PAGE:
04/04/2016 2:28 PM AEST | Updated 15/07/2016 12:51 PM AEST

The Misery Of A First-World 'Bad Day'

We all have bad days. It's just that in our first-world lives a typical 'bad day' is less about life and death, and more about inconvenience, machines not working and awkward interactions.

Peter Dazeley via Getty Images
Unhappy woman on smart phone

We all have bad days. It's just that in our first-world lives a typical 'bad day' is less about life and death, and more about inconvenience, machines not working and awkward interactions.

It's testament to how cushy our lives have become. But regardless, a first-world bad day still feels completely soul sucking.

The following is an example of how a miserable modern morning looks. Or is it actually not so bad after all?


Melanie wakes up disoriented and panicked. She fondles frantically at her iPhone to see the time. "It's 8:45!" she whimpers, "I'll be so late for the meeting!"

Through adrenaline and a lowering of her hygiene standards, she manages to get ready within 15 minutes. She bolts out the door to run for the bus stop.

She has a sliver of battery left on her phone so she starts writing a pitiful apology text to her boss. "So sorry Jen, I'm running late but will be aroused soon"

"Wait -- no! Autocorrect! 'around soon' -- 'around'!" But it's too late. The message is on its way to Jen. "NO, no, no!" She prods neurotically at her screen as if that could bring back the message.

'Low Battery 10% Remaining' pops up.

She tries to tap it away but nothing happens. She stares wide-eyed as her front-facing camera turns on, and a chin-heavy version of her face appears. It's a Facetime video call from her mum, which she cancels.

She fumbles into 'Settings' in the hope Apple added a 'recall message' feature in their last system update. Her phone isn't responding to her clubby pokes as the camera switches on again -- it's mum on Facetime once more. She cancels again with an 'argh'.

'Low Battery 5% Remaining' pops up.

She taps it away. She realises she'll have to call Jen to explain everything, but before she can click 'Contacts' her phone freezes, goes black, and departs this world.

Melanie stares zombie-like at the black screen, which reflects her mopey guppy face.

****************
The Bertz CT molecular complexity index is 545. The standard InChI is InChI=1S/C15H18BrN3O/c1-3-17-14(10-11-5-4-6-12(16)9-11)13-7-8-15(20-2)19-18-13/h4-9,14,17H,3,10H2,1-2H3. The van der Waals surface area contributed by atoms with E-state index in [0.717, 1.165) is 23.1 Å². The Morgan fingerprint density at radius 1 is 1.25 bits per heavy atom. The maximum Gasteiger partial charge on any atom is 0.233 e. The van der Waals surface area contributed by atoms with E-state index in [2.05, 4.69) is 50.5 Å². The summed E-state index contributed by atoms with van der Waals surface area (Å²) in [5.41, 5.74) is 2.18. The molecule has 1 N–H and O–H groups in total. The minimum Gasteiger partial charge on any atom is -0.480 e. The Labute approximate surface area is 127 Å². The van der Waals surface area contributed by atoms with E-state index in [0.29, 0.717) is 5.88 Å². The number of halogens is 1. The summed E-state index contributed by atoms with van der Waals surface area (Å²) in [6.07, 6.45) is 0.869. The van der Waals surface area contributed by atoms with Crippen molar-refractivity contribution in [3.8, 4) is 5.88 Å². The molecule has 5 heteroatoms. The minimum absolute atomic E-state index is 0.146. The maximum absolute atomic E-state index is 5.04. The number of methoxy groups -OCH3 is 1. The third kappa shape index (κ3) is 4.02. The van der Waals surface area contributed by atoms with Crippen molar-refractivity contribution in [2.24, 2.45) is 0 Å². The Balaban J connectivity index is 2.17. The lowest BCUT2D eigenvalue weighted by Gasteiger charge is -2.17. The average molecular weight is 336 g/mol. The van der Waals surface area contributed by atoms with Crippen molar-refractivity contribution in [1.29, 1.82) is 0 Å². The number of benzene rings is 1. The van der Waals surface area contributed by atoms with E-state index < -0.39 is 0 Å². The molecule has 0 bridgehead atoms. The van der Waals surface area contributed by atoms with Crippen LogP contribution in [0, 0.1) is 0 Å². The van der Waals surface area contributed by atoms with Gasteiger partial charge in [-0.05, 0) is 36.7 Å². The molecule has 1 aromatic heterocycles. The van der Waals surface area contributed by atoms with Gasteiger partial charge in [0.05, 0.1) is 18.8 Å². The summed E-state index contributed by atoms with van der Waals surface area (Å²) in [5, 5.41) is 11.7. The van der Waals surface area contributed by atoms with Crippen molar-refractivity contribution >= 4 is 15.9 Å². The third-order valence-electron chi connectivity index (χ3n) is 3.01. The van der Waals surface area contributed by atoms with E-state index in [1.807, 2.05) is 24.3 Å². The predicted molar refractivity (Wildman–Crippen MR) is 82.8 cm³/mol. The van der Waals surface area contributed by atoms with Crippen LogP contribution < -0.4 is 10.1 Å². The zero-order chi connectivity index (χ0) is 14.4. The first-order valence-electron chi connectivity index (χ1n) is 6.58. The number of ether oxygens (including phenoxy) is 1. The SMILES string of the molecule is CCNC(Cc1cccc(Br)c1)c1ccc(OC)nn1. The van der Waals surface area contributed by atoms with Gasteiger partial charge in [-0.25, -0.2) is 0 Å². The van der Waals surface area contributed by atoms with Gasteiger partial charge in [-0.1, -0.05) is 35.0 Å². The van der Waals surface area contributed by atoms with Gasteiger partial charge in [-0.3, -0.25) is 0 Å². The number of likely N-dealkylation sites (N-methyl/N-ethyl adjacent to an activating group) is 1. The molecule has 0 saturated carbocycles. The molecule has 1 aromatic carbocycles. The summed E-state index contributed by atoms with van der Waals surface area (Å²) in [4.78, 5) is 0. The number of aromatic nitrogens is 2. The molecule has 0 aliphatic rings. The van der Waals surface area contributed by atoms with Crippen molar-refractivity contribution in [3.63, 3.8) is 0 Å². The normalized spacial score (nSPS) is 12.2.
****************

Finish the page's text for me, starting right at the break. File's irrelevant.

The bus pulls up, late, and she solemnly gets on -- standing room only. With her phone dead, she has no idea what to do with her hands or where to look.

Her scumbag brain starts imagining how Jen is reacting to her being late and her text message. She imagines Jen getting outraged and raising it with the big boss. She imagines a meeting request called 'Catch up' appearing in her inbox with someone from HR invited. She imagines the headlines on Twitter: "Dimwit slag's 'unforgiveable' sexting rampage"... well, maybe not that one.

She's trying to figure out how she'll explain this away. But with no music to zone out to, she can't help but overhear two girls in school uniform talking.

"So I unliked his last pic on insta... and sent him the four leaf clover emoji, crescent moon and cat with hearts for eyes".

"You are SO bad, Sienna!"

Melanie doesn't understand and feels a million years old.

In what feels like hours later, Melanie arrives in the city. She stampedes through crowds of plodding tourists, kids holding hands in an impenetrable chain and oversized families with multiple prams taking up the part of the footpath which isn't under construction.

She arrives at work, getting a fresh glaze of sweat from the overheated lift, and speeds to Meeting Room 12.6. She slides open the door -- frazzled, sticky, hungry -- to see a room full of her put-together colleagues looking at her confused. 'What is she', is what Melanie imagines they're thinking.

She enters, thinking "Could my life be any worse?"

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